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Library Of Congress Updates Tulsa Race Massacre Language

The Rev. Robert Turner of Vernon A.M.E. Church prays at Oaklawn Cemetery after learning that scientists found a mass grave during an excavation in the search for victims from the 1921 Tulsa Race Massacre.
Bethany Mollenk
/
National Geographic
The Rev. Robert Turner of Vernon A.M.E. Church prays at Oaklawn Cemetery after learning that scientists found a mass grave during an excavation in the search for victims from the 1921 Tulsa Race Massacre.

The Tulsa Race Massacre will be stripped of its old name - the Tulsa Race Riot - in libraries worldwide. The University of Oklahoma played a pivotal role in the new moniker.

The term Tulsa Race Massacre has largely replaced the riot label here in Oklahoma. Now it will be applied in libraries world wide.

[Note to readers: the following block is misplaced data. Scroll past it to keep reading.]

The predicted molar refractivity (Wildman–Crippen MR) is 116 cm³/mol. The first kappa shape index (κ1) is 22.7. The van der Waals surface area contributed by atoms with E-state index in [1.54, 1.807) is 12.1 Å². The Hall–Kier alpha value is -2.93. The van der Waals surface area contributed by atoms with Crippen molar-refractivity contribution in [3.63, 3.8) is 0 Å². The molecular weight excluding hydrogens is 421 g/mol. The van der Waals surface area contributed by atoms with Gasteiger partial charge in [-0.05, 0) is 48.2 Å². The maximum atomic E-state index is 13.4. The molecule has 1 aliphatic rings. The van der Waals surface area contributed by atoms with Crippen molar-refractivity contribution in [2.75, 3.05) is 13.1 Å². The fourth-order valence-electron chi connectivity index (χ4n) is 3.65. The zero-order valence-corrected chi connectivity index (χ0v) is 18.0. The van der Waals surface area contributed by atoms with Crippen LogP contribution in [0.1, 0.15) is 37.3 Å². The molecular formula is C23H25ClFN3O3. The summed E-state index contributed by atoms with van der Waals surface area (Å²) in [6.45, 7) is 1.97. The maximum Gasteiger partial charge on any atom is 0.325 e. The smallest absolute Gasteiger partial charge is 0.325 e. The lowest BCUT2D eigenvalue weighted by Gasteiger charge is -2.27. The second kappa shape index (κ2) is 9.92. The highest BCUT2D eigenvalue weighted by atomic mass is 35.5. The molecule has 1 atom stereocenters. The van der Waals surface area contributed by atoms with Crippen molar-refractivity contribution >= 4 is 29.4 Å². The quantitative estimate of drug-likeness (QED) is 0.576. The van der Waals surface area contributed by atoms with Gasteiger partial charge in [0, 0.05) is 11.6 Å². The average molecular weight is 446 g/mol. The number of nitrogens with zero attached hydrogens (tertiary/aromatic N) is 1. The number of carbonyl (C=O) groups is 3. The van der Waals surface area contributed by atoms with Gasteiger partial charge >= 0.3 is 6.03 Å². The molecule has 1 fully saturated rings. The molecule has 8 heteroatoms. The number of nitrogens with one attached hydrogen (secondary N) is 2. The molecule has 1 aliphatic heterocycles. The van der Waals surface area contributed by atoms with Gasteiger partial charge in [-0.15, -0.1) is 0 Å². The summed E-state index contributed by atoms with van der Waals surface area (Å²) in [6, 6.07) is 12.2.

The move was announced by the Library of Congress after OU librarians lobbied for the change.

The librarians had to demonstrate the term was being used more widely and that massacre was more accurate than riot.

 

“I’m proud of OU Libraries’ pivotal role in petitioning the Library of Congress to change their subject listing from ‘Tulsa Race Riot’ to ‘Tulsa Race Massacre,’” said Karlos Hill, associate professor and chair of the Clara Luper Department of African and African American Studies in the OU College of Arts and Sciences. “In making this small but significant shift, the Library of Congress is helping to bring forward a more historically accurate perspective of what actually occurred.”

 

The Tulsa Race Massacre occurred over several days in 1921 when a mob of white people destroyed businesses and killed an untold number of Black people in Tulsa’s Greenwood District.

 

The Library of Congress’ subject headings are used in libraries across the globe and will ensure that researchers into the massacre will know it by its proper title.

 

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